* Includes $113.25 for Low Income Home Energy Assistance Program

Veterans $5,884.52

* Includes $2,800.44 for Income Support

* Includes $2,493.05 for Veterans Health Administration

Food and Agriculture $3,962.36

* Includes $2,264.83 for SNAP (food stamps)

* Includes $754.84 for School Lunch & Other Food Programs

Government $3,715.45

* Includes $703.89 for Immigration & Border Control

* Includes $537.53 for Internal Revenue Service

* Includes $226.34 for Federal Prisons

Housing and Community $3,424.73

* Includes $859.80 for Disaster Relief

* Includes $227.30 for Flood Insurance

* Includes $207.59 for Homeless Assistance Grants

* Includes $67.92 for Public Housing

Education $2,238.80

* Includes $1,518.45 for College Financial Aid

* Includes $704.48 for K-12 Education

Energy and Environment $1,302.79

* Includes $260.23 for Environmental Protection Agency

* Includes $155.38 for Managing Wildfires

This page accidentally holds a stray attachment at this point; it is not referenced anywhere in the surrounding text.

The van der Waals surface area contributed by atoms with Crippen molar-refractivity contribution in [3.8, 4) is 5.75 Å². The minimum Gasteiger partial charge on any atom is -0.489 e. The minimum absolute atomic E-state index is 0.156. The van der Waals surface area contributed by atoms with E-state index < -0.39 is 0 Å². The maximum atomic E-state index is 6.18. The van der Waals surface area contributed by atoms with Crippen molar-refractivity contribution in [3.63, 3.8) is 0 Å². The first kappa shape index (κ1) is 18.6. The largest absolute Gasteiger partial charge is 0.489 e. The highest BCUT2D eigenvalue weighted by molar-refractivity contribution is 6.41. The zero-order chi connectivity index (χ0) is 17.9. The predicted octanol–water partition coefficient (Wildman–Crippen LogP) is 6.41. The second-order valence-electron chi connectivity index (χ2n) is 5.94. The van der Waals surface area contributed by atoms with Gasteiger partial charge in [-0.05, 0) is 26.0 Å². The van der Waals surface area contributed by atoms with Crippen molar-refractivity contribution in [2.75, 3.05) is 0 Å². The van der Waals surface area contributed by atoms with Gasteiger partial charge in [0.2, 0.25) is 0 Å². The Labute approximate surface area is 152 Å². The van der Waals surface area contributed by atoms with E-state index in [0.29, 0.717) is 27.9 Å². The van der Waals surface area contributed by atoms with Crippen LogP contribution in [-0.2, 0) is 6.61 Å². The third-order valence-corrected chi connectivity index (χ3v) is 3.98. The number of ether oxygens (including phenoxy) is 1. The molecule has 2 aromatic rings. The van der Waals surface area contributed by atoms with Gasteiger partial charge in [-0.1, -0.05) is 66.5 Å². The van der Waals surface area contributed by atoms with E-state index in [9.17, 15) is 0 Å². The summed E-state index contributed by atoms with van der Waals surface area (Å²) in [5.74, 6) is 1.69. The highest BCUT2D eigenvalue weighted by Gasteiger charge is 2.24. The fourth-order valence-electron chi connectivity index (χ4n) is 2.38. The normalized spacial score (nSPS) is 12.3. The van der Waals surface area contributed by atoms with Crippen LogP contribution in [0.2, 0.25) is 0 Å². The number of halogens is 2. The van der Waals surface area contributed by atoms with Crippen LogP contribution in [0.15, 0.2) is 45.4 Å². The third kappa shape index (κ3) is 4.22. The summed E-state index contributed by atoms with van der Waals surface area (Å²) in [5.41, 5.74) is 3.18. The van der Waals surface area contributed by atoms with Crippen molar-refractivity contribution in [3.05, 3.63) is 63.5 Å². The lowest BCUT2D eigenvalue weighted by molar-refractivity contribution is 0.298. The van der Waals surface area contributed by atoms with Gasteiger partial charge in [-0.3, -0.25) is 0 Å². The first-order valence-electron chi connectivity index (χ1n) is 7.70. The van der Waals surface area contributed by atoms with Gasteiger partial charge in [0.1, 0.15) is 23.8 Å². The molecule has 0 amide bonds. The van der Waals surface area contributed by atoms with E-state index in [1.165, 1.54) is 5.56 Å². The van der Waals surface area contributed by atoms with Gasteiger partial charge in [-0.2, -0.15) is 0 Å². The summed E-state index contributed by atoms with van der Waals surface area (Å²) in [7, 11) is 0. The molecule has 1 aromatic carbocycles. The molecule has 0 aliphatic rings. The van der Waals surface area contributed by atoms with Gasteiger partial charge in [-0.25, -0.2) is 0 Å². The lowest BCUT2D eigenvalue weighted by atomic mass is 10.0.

* Includes $56.91 for Renewable Energy & Energy Efficiency

International Affairs $1,272.57

* Includes $850.87 for State Department

* Includes $354.74 for Foreign Aid

Science $1,042.22

* Includes $631.84 for NASA

* Includes $234.74 for National Science Foundation

Transportation $766.09

* Includes $330.53 for U.S. Coast Guard

* Includes $169.70 for Transportation Security Administration (TSA)

TOTAL $100,000

As a fun exercise, review the allocation of tax dollars above (that is, “mandatory giving”) and think about how efficiently that money is being spent. Perhaps, these goals align with your clients. More likely, it’s time to empower them to direct their giving with more determination and purpose to create the world they want to live in.

Real World Example

Here's an example of a different way of helping our clients gain more perspective and clarity about their philanthropy. Jim and Karen are considering giving some of their low-basis, appreciated securities to a local homeless shelter—to the tune of $100,000. They’ve volunteered at the shelter for a number of years, and they truly want to see the facility continue to thrive in their community.